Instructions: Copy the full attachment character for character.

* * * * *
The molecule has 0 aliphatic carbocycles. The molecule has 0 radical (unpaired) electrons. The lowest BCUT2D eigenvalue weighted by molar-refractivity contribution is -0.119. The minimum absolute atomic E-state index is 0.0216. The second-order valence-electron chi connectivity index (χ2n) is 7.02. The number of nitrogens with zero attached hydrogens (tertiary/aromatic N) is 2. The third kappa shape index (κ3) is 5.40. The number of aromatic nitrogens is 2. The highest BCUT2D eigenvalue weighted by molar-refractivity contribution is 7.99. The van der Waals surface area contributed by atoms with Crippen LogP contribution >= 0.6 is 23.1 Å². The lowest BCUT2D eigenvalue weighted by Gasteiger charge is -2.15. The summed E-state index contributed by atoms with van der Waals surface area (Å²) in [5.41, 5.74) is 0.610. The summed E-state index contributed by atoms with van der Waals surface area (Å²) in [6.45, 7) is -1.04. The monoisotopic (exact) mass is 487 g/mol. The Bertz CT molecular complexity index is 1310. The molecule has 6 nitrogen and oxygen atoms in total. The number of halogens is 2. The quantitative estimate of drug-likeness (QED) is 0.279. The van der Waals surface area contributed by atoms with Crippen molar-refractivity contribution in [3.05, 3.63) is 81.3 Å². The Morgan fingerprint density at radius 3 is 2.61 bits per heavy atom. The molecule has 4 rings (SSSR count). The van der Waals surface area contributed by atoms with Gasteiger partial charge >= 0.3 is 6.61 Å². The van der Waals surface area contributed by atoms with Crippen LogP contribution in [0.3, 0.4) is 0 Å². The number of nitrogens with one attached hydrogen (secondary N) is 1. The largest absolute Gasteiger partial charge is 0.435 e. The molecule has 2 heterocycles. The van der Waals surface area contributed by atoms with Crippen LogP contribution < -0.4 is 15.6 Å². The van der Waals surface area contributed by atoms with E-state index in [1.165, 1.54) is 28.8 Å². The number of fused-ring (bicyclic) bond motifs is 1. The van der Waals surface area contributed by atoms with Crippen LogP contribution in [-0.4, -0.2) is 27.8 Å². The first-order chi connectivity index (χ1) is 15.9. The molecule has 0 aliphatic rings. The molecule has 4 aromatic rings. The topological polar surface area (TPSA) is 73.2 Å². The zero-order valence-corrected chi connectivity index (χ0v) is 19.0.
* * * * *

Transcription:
The molecule has 0 aliphatic carbocycles. The molecule has 0 radical (unpaired) electrons. The lowest BCUT2D eigenvalue weighted by molar-refractivity contribution is -0.119. The minimum absolute atomic E-state index is 0.0216. The second-order valence-electron chi connectivity index (χ2n) is 7.02. The number of nitrogens with zero attached hydrogens (tertiary/aromatic N) is 2. The third kappa shape index (κ3) is 5.40. The number of aromatic nitrogens is 2. The highest BCUT2D eigenvalue weighted by molar-refractivity contribution is 7.99. The van der Waals surface area contributed by atoms with Crippen LogP contribution >= 0.6 is 23.1 Å². The lowest BCUT2D eigenvalue weighted by Gasteiger charge is -2.15. The summed E-state index contributed by atoms with van der Waals surface area (Å²) in [5.41, 5.74) is 0.610. The summed E-state index contributed by atoms with van der Waals surface area (Å²) in [6.45, 7) is -1.04. The monoisotopic (exact) mass is 487 g/mol. The Bertz CT molecular complexity index is 1310. The molecule has 6 nitrogen and oxygen atoms in total. The number of halogens is 2. The quantitative estimate of drug-likeness (QED) is 0.279. The van der Waals surface area contributed by atoms with Crippen molar-refractivity contribution in [3.05, 3.63) is 81.3 Å². The Morgan fingerprint density at radius 3 is 2.61 bits per heavy atom. The molecule has 4 rings (SSSR count). The van der Waals surface area contributed by atoms with Gasteiger partial charge >= 0.3 is 6.61 Å². The van der Waals surface area contributed by atoms with Crippen LogP contribution in [0.3, 0.4) is 0 Å². The number of nitrogens with one attached hydrogen (secondary N) is 1. The largest absolute Gasteiger partial charge is 0.435 e. The molecule has 2 heterocycles. The van der Waals surface area contributed by atoms with Crippen LogP contribution < -0.4 is 15.6 Å². The van der Waals surface area contributed by atoms with E-state index in [1.165, 1.54) is 28.8 Å². The number of fused-ring (bicyclic) bond motifs is 1. The van der Waals surface area contributed by atoms with Crippen LogP contribution in [-0.4, -0.2) is 27.8 Å². The first-order chi connectivity index (χ1) is 15.9. The molecule has 0 aliphatic rings. The molecule has 4 aromatic rings. The topological polar surface area (TPSA) is 73.2 Å². The zero-order valence-corrected chi connectivity index (χ0v) is 19.0.